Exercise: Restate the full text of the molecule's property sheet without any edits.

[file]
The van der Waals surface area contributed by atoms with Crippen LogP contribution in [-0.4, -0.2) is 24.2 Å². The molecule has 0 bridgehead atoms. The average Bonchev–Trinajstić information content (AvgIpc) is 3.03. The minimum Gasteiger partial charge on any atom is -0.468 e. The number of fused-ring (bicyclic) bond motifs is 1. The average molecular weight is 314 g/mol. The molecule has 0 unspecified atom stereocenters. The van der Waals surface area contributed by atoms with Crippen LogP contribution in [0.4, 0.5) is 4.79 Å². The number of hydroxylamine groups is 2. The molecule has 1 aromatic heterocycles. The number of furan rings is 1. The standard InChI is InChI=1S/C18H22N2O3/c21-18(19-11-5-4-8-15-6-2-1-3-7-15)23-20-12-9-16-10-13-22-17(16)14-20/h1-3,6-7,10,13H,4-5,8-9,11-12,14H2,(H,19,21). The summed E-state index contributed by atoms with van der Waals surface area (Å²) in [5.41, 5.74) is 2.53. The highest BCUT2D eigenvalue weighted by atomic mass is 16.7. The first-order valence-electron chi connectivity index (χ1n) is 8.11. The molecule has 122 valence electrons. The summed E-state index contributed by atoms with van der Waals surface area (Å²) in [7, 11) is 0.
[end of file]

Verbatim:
The van der Waals surface area contributed by atoms with Crippen LogP contribution in [-0.4, -0.2) is 24.2 Å². The molecule has 0 bridgehead atoms. The average Bonchev–Trinajstić information content (AvgIpc) is 3.03. The minimum Gasteiger partial charge on any atom is -0.468 e. The number of fused-ring (bicyclic) bond motifs is 1. The average molecular weight is 314 g/mol. The molecule has 0 unspecified atom stereocenters. The van der Waals surface area contributed by atoms with Crippen LogP contribution in [0.4, 0.5) is 4.79 Å². The number of hydroxylamine groups is 2. The molecule has 1 aromatic heterocycles. The number of furan rings is 1. The standard InChI is InChI=1S/C18H22N2O3/c21-18(19-11-5-4-8-15-6-2-1-3-7-15)23-20-12-9-16-10-13-22-17(16)14-20/h1-3,6-7,10,13H,4-5,8-9,11-12,14H2,(H,19,21). The summed E-state index contributed by atoms with van der Waals surface area (Å²) in [5.41, 5.74) is 2.53. The highest BCUT2D eigenvalue weighted by atomic mass is 16.7. The first-order valence-electron chi connectivity index (χ1n) is 8.11. The molecule has 122 valence electrons. The summed E-state index contributed by atoms with van der Waals surface area (Å²) in [7, 11) is 0.